(NST) - Historical facts reveal that the word "Allah" had long been used to define and exclusively refer to God for Muslims in the region, Deputy Prime Minister Tan Sri Muhyiddin Yassin said.
He added that although people during the pre-Islamic Arabia ("Jahiliyyah") and Christian ("Nasrani") era used the word to refer to their gods, surah Al-Ikhlas in the Quran clearly defined the concept of the oneness of Allah in Islam.
He was referring to the use of the word "Allah" by non-Muslims in the court case between Catholic weekly magazine, Herald, and the Home Ministry.
"It is also a fact that the arrival of Islam to the Malay world had also brought the word "Allah" (and its meaning) free of the Jahiliyyah understanding.
"For Muslims in this region, the word Allah has long been used based on the understanding of tauhid (the doctrine of oneness of God in Islam), and not otherwise," he said at the launch of a forum for academicians and ulama here yesterday.
Muhyiddin also explained earlier of other borrowed Arabic terms such as solat, masjid and takwa, had become part of the Malay language within the Islamic context.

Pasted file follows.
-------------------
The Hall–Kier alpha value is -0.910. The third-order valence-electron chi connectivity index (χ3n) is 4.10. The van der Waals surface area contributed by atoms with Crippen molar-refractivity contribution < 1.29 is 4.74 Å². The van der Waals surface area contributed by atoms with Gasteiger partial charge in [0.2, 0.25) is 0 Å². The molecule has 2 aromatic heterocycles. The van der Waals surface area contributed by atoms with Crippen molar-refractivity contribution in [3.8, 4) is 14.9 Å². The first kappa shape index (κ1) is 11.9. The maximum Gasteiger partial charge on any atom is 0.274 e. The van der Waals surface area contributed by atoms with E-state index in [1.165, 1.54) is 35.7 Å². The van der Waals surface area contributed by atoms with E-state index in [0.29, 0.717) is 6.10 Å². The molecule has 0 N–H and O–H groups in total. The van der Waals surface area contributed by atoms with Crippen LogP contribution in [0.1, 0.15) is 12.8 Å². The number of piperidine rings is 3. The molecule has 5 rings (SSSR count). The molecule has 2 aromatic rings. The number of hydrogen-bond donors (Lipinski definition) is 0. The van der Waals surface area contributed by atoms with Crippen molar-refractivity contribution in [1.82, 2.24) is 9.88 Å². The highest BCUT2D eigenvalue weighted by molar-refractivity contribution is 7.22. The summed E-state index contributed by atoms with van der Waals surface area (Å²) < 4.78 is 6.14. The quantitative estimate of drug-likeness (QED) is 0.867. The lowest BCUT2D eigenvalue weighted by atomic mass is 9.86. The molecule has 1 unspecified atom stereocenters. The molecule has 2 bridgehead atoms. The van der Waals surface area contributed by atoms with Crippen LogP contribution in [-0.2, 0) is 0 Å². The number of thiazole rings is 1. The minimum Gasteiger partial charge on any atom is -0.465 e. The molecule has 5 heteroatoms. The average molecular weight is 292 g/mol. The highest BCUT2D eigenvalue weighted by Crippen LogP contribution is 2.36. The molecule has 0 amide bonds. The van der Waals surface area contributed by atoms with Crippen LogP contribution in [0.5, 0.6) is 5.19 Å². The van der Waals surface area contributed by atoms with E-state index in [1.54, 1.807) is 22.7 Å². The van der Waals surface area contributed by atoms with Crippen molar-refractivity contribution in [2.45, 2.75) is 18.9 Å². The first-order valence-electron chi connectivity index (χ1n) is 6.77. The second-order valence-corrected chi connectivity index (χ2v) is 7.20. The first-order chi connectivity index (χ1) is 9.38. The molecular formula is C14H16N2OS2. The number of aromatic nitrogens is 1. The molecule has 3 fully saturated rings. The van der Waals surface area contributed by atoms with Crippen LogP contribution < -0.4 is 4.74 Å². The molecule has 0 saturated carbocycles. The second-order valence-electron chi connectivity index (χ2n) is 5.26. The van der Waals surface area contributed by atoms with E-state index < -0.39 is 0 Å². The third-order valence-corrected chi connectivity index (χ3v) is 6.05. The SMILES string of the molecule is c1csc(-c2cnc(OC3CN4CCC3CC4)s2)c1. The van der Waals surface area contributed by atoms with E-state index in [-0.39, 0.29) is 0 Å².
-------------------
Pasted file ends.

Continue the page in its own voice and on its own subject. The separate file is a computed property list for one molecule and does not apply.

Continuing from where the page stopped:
"For example, the word masjid refers to a place where Muslims sujud (prostrate), bow and be devoted to Allah.
"And of course, rationally, it will be utterly awkward if the word masjid is used to refer to other places of worship that do not involve the practice of sujud, bow and be devoted to Allah."
Muhyiddin said resolving matters related to religious sensitivities between Muslims and non-Muslims had become the greatest challenge faced by Islamic academicians and ulama today.
He said such complexities stemmed from the lack of understanding of Islam and the tendency to comprehend it superficially without rational thinking and a solemn spirit, had made Islam to be the most misunderstood religion.
"And that is how an extremist understanding of the religion crops up and threatens to disrupt the unity among Muslims and disrupt the harmony in a multireligious and multiracial society."
Muhyiddin said the negative perceptions of a religion could be avoided if religious leaders take proactive measures to hold scholarly discourse to understand the sensitivities of other religions.
"I believe Islamic academicians and ulama can play an active role in holding talks and dialogue on Islam and promote understanding between religious communities."